But yeah, so as an adult, I was curious, like, so why did that bug even occur? It was such a, like— why did encountering this Pokemon— It was such a seemingly random sequence of events you have to do to cause the which to happen, and increasing the item count of the sixth item in your inventory was just such a weird side effect of encountering a Pokemon. I really wanted to know why it happened, and when I looked, and when I started to learn all the details of what goes into it, I just realized, oh— Yeah, no— it’s absolutely reasonable that would have slipped through. And so I kind of want to give a talk of just like, hey, maybe we should stop saying things like, oh, this software is so broken, because usually it’s just under constraints that we don’t understand.
Nell: Yeah, I’m trying to remember— I’m just thinking about the constraints that game developers in the nineties would have been under. Not just the crunch time that we hear about in game development today, but also the restraints of a— compared to your x86 computers today, a very constrained system in the Game Boy.
Sian: Well, and it’s also, at the time of the original Pokemon, Game Freak was a really small company. This was their first large-scale game. It was relatively rushed out in Japan. If you look at the sprites for Pokemon Green, you can definitely see, like, the massive difference in quality between Green and Blue, and for Blue, I mean, it was unexpectedly popular in Japan and they had to rush out a U.S. release. And that’s where a lot of this stuff sort of slipped in.
Nell: Awesome. So, you cover this a little bit, but just getting a little more specific, what can our audience look forward to seeing in your talk at RustConf, because you’re their closing keynote?
Sian: Yeah, so I mean, this is gonna be a really in-depth technical look at the assembly of the relevant pieces of the game. What it looks like in Rust— don’t worry, you do not have to be well versed in Z80 assembly in order to enjoy this talk. You also don’t need to have played or even heard of Pokemon before. We’re gonna go over all of this. But we’re basically going to be looking at what actually happened under the hood, at each step of the bug. Why the developers may have made the choices that they did, that led to the bug happening. And basically, just try to understand, why is it, that if you if you talk to a dude who catches a Weedle in one city, and then surf up and down a coast in another city, you have run into a glitched Pokemon and get 128 rare Candies?
Nell: Awesome. Well, I certainly look forward to seeing your talk. RustConf is virtual this year. If it was physical, I would say, well, let’s have a Pokemon Go party afterward, but we can have a— we’ll figure something out. Well, thank you so much for joining us, Sian. And I can’t wait to hear your talk.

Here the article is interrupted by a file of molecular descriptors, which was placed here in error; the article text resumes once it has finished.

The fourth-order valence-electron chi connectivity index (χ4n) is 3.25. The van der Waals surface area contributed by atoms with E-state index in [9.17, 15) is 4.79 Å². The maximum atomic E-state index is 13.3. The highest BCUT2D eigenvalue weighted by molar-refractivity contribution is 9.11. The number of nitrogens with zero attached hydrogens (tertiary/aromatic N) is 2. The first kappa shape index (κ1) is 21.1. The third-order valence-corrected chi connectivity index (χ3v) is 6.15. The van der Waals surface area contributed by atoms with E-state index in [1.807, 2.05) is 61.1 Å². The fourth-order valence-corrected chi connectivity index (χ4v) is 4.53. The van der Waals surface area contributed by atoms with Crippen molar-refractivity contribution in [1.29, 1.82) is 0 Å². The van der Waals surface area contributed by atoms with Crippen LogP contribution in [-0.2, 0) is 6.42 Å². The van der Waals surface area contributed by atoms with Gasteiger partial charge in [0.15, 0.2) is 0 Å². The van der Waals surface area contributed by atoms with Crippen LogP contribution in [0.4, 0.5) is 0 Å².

Sian: Of course. Thanks for having me.
Jane Lusby Interview
Now, let’s hear from Jane Lusby who will be presenting “Error Handling Isn’t All About Errors.”
Nell: Could you introduce yourself for our listeners?
Jane Lusby: Yeah. My name is Jane Lusby. On GitHub and Twitter my tag is “yaahc”. And I am like, you know, just a Rust fangirl who really likes error handling.
Nell: Awesome. And what’s the topic of your talk?
Jane: My talk is about error handling. Specifically, the talk is titled, “Error Handling Isn’t All About Errors.” And I’m going to try and get into some of the details of error handling, and specifically, errors versus context versus error reporting, and kind of separate these ideas in a way that makes everything easier and simpler to understand.
Nell: I know as Rust developers, whether they’re new or experienced, a lot of us don’t want to deal with error handling, so we just copy and paste stuff that we think works into it. But we don’t really understand how they work, and how we can use them to to make our code the best they could be. And what drew you to this topic?
Jane: It’s actually— it was a yak shave. I was trying to open source this little tool I’d written for work. And I ended up, like, before I open sourced it, I was kind of embarrassed by the error handling, because I had, kind of just copied and pasted, and tried to like, sweep it under the rug, so I could get the actual work done. And I really wasn’t happy with it, and so I decided to try and fix it before I open source the project, and ended up getting lost completely in the world of error handling. And now it’s just, kind of, my favorite thing about Rust.